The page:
7 Common Behaviors That Worry All Dog Parents
Being a pet parent invites an insane amount of stress into our lives. There are so many ways for things to go wrong, and because our dogs can’t tell us what hurts, we often jump to conclusions. However, some of the most common pet parent anxieties are actually less dramatic than we might think:
“My Dog Skipped a Meal”
Even though most dogs are ready to eat all things at all times, some might occasionally opt out of dinner. Dogs skip meals for a number of reasons, and not all of them are cause to run to the emergency vet. Many dogs eat less during the heat of summer, some dogs might skip meals in the hopes that they’ll get something tastier if they hold out, and others might be dealing with a normal (and fleeting) belly ache. That said, if your dog refuses several meals, isn’t interested in any type of food or seems low-energy, make an appointment with your vet to rule out illnesses or an obstruction.
“My Dog Humps Everything”
Your dog wants to hump everything. Pillows, his toys, other dogs, your guests … it’s embarrassing! And what’s up with female dogs who hump? Pet parents frequently confuse this behavior with breeding, but humping can stem from a number of other causes, from anxiety to excitement to boredom. Humping is probably less about your dog’s sex drive and more about his need for constructive stimulation.
“My Dog Has Asthma”
When your dog starts making that awful honking sound, it can seem like he’s either choking on a chicken bone or having an acute asthma attack. Pet parents are universally freaked out the first time they hear this common respiratory event, called a reverse sneeze, but rest assured, you can cross this stressor off your anxiety list. It’s completely normal and doesn’t hurt your dog.
“My Dog Pees Inside Because He’s Mad at Me”
There’s nothing more frustrating than discovering a puddle or pile in the house. While indoor elimination might feel retaliatory, particularly if it’s on a location like your bed, it’s important to understand that dogs don’t view waste the way we do. Your dog isn’t using urine as a tool to express displeasure.
Depending on the surrounding circumstances, your dog might be pottying inside for a number of reasons, including incomplete house training, submissive urination, not enough opportunity to go where he should, or in some cases, separation anxiety. Instead of assuming that your dog is out to get you with poo and pee, take a step back and assess the real reasons why he might be having accidents.
“My Dog is Trying to Dominate Me”
You might have heard that your dog is “dominant” if he sits on your furniture uninvited, pulls on the dog leash, jumps up on you or blows off training cues. While those behaviors are impolite, they don’t mean that your dog is trying to become head of the household.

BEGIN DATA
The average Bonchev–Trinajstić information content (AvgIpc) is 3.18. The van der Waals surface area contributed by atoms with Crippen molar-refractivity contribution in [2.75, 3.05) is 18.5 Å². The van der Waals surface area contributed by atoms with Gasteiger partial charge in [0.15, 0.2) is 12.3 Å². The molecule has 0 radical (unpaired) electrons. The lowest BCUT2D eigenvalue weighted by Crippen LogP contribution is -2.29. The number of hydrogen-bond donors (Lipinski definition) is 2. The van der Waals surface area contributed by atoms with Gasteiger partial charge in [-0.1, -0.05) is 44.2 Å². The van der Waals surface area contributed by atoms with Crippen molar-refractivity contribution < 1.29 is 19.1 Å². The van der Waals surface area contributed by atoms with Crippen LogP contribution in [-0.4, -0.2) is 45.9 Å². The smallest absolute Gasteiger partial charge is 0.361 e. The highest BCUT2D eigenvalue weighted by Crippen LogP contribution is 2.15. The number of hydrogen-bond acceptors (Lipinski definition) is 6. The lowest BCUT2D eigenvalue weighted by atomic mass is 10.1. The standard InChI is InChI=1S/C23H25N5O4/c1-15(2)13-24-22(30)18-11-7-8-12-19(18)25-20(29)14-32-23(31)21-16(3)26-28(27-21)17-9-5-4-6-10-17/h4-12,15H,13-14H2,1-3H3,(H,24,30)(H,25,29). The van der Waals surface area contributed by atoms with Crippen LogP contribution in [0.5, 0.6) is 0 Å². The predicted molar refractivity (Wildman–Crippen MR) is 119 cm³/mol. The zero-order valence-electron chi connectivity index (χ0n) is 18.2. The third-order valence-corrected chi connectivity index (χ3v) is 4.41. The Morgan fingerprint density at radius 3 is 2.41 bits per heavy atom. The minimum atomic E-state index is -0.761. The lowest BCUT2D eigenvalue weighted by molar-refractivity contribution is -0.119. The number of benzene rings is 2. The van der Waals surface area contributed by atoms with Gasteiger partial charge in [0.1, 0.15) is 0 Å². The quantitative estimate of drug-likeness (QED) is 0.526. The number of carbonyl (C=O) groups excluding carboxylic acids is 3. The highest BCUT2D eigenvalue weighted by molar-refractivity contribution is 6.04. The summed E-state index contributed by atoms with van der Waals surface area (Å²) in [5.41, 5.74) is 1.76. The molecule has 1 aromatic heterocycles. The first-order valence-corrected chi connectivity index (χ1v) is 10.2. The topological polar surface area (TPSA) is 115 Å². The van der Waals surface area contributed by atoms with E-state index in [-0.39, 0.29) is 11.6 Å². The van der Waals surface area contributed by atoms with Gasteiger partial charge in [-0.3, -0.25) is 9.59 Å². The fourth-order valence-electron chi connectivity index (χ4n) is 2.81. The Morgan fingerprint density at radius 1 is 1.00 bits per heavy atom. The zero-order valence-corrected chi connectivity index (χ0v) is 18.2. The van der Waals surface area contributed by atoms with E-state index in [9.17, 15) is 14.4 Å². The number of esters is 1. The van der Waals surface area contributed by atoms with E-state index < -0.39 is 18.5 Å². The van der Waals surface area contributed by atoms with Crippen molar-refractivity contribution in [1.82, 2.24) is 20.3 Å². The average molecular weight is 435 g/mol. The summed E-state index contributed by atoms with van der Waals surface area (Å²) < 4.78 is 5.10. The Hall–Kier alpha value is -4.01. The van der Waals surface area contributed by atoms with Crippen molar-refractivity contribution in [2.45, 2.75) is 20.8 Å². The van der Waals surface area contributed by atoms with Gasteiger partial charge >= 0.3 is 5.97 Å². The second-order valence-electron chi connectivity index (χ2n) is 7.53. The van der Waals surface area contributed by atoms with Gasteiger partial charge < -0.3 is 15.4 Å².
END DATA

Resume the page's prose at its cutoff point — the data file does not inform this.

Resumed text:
The idea that dogs are constantly angling for dominance stems from debunked alpha-wolf studies, but the myth persists. Dogs that exhibit these types of unruly behaviors will benefit from dog-friendly positive training and consistency.
“My Dog Always Eats Grass”
Every so often your dog likes to go out to the yard and have a grass salad. The common belief is that dogs eat grass to induce vomiting, but does eating grass always mean a dog is trying to expel something? It turns out that dogs eat it for a variety of reasons. Some like the taste, while others might be attempting to introduce variety into their diets.
Dr. Karen Collins, a certified veterinary acupuncturist and herbalist, says that, according to Chinese medicine, grass is a cooling food. Collins believes that that dogs who eat it are “generally too hot” or might be suffering from gastrointestinal upset, and are eating grass in an attempt to cool down their stomach. Most experts agree that moderate grass eating is no cause for concern.
“My Dog Can’t ‘Go’ When We Travel”
This stressor actually has some merit. According to Collins, a dog that refuses to eliminate when away from home-base can suffer from a urinary tract infection due to holding urine in the bladder for too long. Dogs might refuse to potty while on the road because they’re only used to eliminating on their typical walk route, or because of substrate issues, which is what happens when a yard-dwelling country dog winds up in the city and has to urinate and defecate in a concrete jungle for the first time. Dogs develop a preference for what they feel beneath their feet when they go, so the shift from grass to pavement can be disorienting.
An easy way to avoid this problem is to teach your dog a potty cue like “hurry up” or “go ahead.” Pairing the phrase with the act of elimination creates a Pavlovian effect, so that when you say it your dog almost automatically begins the behavior. Then you can reward with a dog treat and lots of praise!
Victoria Schade is a dog trainer, author & speaker who has contributed to The Washington Post, Martha Stewart, and other publications.